There is a lot of talk in learning and development about building communities, especially within digital and social learning.
Within workplaces there are numerous knowledge communities but it can be quite challenging to find your voice in one of these groups.
New members can feel intimidated by the expert knowledge of their peers and their inability to participate fully. A knowledge community means that knowledge is shared and created through discourse, and all groups have their own specialist language which is obscure to outsiders. In any knowledge community there will be experts as well as people operating at a more general level and newcomers (Northedge 2003).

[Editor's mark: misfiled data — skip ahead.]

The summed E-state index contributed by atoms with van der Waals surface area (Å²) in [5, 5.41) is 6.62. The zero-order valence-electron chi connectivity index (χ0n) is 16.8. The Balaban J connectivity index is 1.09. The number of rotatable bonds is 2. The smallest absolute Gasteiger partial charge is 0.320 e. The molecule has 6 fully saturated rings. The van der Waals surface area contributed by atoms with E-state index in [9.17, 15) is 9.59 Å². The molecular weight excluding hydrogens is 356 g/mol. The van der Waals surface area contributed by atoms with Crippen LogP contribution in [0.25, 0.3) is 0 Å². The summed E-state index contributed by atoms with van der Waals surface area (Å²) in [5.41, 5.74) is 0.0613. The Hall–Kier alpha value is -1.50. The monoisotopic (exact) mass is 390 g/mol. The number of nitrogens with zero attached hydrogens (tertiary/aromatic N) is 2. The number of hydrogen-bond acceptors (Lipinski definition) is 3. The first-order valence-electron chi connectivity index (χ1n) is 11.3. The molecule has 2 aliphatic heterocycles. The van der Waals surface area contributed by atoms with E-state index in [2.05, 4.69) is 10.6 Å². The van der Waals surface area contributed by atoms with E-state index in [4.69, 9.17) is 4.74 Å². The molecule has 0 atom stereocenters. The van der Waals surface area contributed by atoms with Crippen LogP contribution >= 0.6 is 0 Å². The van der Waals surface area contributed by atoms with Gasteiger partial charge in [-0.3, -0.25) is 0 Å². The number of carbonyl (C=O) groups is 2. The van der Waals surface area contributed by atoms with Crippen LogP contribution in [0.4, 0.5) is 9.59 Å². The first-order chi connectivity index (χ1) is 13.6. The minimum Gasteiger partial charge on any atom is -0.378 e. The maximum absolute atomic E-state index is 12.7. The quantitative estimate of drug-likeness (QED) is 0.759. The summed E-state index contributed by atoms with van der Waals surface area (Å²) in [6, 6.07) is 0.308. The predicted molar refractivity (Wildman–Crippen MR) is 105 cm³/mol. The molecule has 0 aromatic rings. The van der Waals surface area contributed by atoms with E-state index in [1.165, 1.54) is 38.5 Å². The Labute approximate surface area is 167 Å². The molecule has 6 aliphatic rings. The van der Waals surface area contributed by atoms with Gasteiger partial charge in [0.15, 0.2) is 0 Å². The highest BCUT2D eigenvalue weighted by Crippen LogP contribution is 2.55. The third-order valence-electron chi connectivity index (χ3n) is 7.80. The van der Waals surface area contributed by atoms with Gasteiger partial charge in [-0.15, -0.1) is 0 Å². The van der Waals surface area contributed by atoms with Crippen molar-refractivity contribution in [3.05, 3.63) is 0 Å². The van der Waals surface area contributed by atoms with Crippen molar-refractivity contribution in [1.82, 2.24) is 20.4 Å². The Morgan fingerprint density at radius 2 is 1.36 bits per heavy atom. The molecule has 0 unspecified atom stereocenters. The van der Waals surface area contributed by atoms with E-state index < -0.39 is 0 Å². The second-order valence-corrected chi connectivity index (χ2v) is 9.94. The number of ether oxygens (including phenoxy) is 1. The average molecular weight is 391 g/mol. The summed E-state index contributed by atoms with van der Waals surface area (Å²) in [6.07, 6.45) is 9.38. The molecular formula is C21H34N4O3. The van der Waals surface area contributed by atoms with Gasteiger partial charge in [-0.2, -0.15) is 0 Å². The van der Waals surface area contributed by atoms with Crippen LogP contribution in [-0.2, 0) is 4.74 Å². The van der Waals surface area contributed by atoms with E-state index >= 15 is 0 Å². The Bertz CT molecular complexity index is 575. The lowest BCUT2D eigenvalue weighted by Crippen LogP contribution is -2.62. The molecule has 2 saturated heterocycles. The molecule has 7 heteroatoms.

When supporting learning communities we need to enable new members to become effective participants. Here are 4 suggestions to help your learners to find their voice in your learning community:
Make sure your community has a very clear stated purpose – this helps bring people together
As the facilitator or moderator, model the way you want newcomers to be received i.e. be welcoming and make introductions and help people connect
Value difference within the community – diverse experiences and opinions make the community interesting
Talk about the language of the community and where appropriate publish a glossary of terms used or a list of acronyms